"Billions of pounds of public money is to be spent supporting green boilers, despite evidence from the governments own experts and industry that they will do little to help the UK meet its clean energy targets.
A study by the Department of Energy and Climate Change found that biomass boilers in the non-domestic sector were around 10-20% less efficient than expected. Those boilers account for 90% of payments under the Renewable Heat Incentive (RHI), the governments flagship scheme to encourage a shift to low carbon heating.
The UK has pushed biomass boilers as a technology to help meet an EU target of getting at least 15% of its energy from renewable sources by 2020, incentivising businesses and individuals to switch to them in return for payments under the RHI.
But under-performance appears widespread in the UK biomass heat sector, the paper admits, adding that the efficiency shortfall also means emissions will be higher than laboratory test results suggest.
Just £128.9m had been paid through the RHI as of November 2014, but the final cost in public money could be over £10bn because those installing biomass boilers under the scheme receive annual payments for several years, Deccs own impact assessment shows. So far, most RHI payments appear to have been banked by wealthy landowners.
To be promoted as a renewable source of energy, the biomass boilers need to have a 85% efficiency rate for converting fuel to energy but the Decc study reveals the average efficiency rate of installed boilers was 66.5%.
The target rate may be unreachable, as the report found that the biomass heating systems surveyed can only achieve levels around 76% (on average).
Yet no field studies of biomass boiler efficiency were carried out before the RHIs introduction because Decc viewed biomass as an established and internationally successful technology.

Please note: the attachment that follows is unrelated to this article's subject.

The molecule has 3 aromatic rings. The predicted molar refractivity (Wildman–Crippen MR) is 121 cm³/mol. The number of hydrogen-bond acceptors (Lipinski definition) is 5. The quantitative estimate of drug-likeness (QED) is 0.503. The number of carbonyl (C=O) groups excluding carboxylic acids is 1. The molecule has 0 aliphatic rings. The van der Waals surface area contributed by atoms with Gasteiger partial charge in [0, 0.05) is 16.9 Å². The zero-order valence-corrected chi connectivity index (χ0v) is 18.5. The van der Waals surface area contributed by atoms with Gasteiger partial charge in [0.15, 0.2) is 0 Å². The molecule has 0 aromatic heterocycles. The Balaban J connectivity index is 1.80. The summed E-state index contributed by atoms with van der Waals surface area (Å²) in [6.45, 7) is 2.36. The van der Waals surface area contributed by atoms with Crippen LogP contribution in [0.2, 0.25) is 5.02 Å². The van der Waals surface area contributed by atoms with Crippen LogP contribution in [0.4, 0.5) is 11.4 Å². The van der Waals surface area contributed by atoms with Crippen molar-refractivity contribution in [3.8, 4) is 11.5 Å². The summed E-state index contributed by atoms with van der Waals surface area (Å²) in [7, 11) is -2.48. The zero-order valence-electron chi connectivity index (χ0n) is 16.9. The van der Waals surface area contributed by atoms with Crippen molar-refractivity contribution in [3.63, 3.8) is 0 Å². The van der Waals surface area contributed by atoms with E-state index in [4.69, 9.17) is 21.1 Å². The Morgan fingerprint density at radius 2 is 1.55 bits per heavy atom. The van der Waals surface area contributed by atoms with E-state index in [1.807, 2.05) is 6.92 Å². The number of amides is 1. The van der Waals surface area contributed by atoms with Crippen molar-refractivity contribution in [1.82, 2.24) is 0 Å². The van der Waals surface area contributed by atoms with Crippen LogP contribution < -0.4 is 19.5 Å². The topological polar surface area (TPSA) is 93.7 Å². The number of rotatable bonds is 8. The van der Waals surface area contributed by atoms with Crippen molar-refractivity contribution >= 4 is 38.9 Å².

It is concerning that government has belatedly recognised that many biomass installations will seemingly not contribute to its renewable energy targets despite billions of pounds of public money being committed via the RHI, said Simon Lomax, managing director of Kensa Group, a manufacturer of heat pump, a rival low carbon heating technology.
Policy flaws have resulted in absurdly generous tariffs for biomass installations, attracting inexperienced entrants to an immature market which does not benefit from any effective regulation, he told the Guardian.
The sole regulator for biomass boilers is the Microgeneration Certification Scheme but it only covers smaller models, below 45KW in capacity. In effect this means there are no quality standards for almost 90% of all schemes under the RHI, Deccs paper says.
The absence of any quality standard above 45kW, and of data collection and sharing is remarkable, and differs from most other countries that have seen a biomass heat sector develop successfully, it adds.
Much of the research for the design of the RHI was sub-contracted out to consultancies such as AEA and NERA and the Guardian understands that neither the figures they produced nor evidence of the renewability of biomass boilers, were scrutinised in detail by the Decc hierarchy.
Among scientists and engineers there was huge concern but policymakers just didnt understand or didnt want to understand it, a source involved in the RHI design process told the Guardian. Decc should have required us to provide suitable evidence to prove that non-domestic biomass boilers eligible for RHI funding were a renewable technology, but they didnt bother."
Chris J Dixon Nottingham UK
Chris J Dixon Nottingham UK
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